Preprints
https://doi.org/10.5194/amt-2023-258
https://doi.org/10.5194/amt-2023-258
05 Feb 2024
 | 05 Feb 2024
Status: a revised version of this preprint was accepted for the journal AMT and is expected to appear here in due course.

Applicability of the inverse dispersion method to measure emissions from animal housings

Marcel Bühler, Christoph Häni, Albrecht Neftel, Patrice Bühler, Christof Ammann, and Thomas Kupper

Abstract. Emissions from agricultural sources substantially contribute to global warming. The inverse dispersion method has been successfully used for emission measurement from various agricultural sources. The method has also been validated in multiple studies with artificial gas releases mostly on open fields. Release experiments from buildings have been very rare and were partly affected by additional nearby sources of the same gas. What is also lacking are specific release studies for naturally ventilated animal housings. In this study, a known and predefined amount of methane was released from an artificial source inside a barn that mimics a naturally ventilated dairy housing. For concentration measurements, open-path devices (OP) with a path length of 110 m were placed in downwind direction of the barn at a distance of 50 m, 100 m, 150 m, and 200 m and additionally, a 3D ultrasonic anemometer (UA) was placed in the middle of the OP paths at 50 m, 100 m and 150 m. Upwind of the barn, an additional OP and an UA were installed. The median recovery rates of the experiment depending on the used OP and UA combination ranged between 0.56–0.71. It is concluded that for the present study case, the effect of the building and a tree in the main wind axis led to a systematic underestimation of the inverse dispersion method derived emission rate probably due to deviations of the wind field and turbulent dispersion from the ideal assumptions.

Publisher's note: Copernicus Publications remains neutral with regard to jurisdictional claims made in the text, published maps, institutional affiliations, or any other geographical representation in this preprint. The responsibility to include appropriate place names lies with the authors.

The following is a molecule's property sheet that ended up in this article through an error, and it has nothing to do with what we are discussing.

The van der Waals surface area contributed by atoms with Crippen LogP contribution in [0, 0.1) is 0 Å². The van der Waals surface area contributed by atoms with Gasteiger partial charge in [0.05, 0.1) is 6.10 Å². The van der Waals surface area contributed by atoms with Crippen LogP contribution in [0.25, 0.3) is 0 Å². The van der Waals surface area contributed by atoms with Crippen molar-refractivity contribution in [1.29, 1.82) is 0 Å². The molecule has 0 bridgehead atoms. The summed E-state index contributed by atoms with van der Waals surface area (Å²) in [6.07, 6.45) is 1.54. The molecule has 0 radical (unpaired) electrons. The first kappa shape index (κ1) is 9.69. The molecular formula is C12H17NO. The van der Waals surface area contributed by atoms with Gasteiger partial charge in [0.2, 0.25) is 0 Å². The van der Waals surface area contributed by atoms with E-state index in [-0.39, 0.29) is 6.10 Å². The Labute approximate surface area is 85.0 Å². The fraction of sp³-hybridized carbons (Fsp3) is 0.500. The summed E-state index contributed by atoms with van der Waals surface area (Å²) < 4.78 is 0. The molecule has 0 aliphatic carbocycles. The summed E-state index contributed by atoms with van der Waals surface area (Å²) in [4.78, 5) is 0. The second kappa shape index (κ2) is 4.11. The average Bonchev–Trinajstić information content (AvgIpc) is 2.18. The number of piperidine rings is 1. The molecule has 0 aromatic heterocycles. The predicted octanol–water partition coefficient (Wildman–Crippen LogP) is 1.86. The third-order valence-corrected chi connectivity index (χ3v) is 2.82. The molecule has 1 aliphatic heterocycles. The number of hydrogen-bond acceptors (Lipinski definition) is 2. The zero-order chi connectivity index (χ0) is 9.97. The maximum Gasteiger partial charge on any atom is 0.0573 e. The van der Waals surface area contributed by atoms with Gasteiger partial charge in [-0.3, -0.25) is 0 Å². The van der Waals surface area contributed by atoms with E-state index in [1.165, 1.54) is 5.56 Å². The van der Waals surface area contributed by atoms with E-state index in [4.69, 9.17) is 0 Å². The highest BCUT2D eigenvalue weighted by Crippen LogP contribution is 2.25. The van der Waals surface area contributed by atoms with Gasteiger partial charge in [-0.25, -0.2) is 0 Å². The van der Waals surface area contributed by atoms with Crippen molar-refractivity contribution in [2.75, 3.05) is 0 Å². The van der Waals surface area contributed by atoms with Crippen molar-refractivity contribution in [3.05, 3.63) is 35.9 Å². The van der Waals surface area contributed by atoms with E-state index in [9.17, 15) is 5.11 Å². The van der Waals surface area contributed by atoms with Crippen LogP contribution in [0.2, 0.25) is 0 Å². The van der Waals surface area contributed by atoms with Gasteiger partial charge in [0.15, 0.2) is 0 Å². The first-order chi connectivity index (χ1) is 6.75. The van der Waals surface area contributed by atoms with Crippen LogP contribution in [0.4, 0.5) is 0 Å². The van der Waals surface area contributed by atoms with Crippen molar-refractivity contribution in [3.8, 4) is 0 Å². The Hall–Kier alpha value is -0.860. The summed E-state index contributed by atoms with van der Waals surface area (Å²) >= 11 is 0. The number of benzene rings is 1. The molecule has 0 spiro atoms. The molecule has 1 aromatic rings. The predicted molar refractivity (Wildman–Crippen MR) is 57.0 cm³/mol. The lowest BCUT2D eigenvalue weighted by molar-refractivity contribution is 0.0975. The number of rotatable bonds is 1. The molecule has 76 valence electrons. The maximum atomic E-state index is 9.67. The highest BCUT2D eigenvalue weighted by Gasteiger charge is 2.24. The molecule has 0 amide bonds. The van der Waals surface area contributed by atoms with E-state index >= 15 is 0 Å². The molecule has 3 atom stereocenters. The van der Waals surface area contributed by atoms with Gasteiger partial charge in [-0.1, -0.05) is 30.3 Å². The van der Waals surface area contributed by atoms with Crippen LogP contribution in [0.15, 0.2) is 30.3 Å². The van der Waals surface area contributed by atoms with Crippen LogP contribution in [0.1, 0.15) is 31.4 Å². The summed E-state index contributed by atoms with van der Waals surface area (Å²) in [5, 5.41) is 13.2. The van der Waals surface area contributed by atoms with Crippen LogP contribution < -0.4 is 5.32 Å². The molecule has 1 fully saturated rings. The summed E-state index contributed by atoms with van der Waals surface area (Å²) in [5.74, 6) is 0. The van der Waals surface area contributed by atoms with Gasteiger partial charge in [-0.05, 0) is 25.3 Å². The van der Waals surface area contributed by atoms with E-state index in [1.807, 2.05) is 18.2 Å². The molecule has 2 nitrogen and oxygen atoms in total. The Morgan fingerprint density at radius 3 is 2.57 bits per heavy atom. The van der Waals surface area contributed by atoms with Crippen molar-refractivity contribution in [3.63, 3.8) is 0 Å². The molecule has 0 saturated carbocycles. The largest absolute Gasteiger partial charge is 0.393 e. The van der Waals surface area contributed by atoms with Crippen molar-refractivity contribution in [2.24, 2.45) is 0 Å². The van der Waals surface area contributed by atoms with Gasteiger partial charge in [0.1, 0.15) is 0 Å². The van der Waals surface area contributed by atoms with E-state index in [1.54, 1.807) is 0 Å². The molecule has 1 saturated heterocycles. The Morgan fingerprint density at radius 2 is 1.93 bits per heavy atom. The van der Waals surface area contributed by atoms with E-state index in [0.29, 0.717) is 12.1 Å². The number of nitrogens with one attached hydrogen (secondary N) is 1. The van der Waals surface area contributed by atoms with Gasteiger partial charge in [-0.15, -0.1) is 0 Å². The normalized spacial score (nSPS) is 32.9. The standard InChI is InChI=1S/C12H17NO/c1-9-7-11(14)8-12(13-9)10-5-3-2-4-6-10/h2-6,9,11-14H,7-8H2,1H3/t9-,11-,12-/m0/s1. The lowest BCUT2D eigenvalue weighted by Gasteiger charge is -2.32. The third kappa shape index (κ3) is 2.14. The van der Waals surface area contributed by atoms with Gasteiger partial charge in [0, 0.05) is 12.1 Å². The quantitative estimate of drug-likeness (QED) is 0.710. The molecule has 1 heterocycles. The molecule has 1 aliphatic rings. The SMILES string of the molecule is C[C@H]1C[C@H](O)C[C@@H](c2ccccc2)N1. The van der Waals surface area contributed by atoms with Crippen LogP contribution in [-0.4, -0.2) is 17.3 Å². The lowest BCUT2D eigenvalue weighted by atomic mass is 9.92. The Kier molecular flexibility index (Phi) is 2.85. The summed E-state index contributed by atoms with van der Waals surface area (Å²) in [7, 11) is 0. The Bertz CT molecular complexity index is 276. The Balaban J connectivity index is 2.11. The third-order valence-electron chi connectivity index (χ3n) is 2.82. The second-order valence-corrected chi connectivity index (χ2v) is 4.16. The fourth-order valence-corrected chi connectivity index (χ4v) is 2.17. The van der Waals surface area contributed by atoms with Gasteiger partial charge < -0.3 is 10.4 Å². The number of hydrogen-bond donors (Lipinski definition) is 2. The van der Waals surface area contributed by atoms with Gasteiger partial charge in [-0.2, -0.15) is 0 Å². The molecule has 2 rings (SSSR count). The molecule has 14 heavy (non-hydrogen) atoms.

Marcel Bühler, Christoph Häni, Albrecht Neftel, Patrice Bühler, Christof Ammann, and Thomas Kupper

Status: closed

Comment types: AC – author | RC – referee | CC – community | EC – editor | CEC – chief editor | : Report abuse
  • RC1: 'Comment on amt-2023-258', Anonymous Referee #2, 07 Feb 2024
    • AC1: 'Reply on RC1', Marcel Bühler, 07 May 2024
  • RC2: 'Comment on amt-2023-258', Anonymous Referee #1, 20 Feb 2024
    • AC2: 'Reply on RC2', Marcel Bühler, 07 May 2024

Status: closed

Comment types: AC – author | RC – referee | CC – community | EC – editor | CEC – chief editor | : Report abuse
  • RC1: 'Comment on amt-2023-258', Anonymous Referee #2, 07 Feb 2024
    • AC1: 'Reply on RC1', Marcel Bühler, 07 May 2024
  • RC2: 'Comment on amt-2023-258', Anonymous Referee #1, 20 Feb 2024
    • AC2: 'Reply on RC2', Marcel Bühler, 07 May 2024
Marcel Bühler, Christoph Häni, Albrecht Neftel, Patrice Bühler, Christof Ammann, and Thomas Kupper
Marcel Bühler, Christoph Häni, Albrecht Neftel, Patrice Bühler, Christof Ammann, and Thomas Kupper

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Short summary
Methane was released from an artificial source inside a barn to test the applicability of the inverse dispersion method (IDM). Multiple open-path concentration devices and ultrasonic anemometers were used at the site. It is concluded that for the present study case, the effect of a building and a tree in the main wind axis led to a systematic underestimation of the IDM derived emission rate probably due to deviations of the wind field and turbulent dispersion from the ideal assumptions.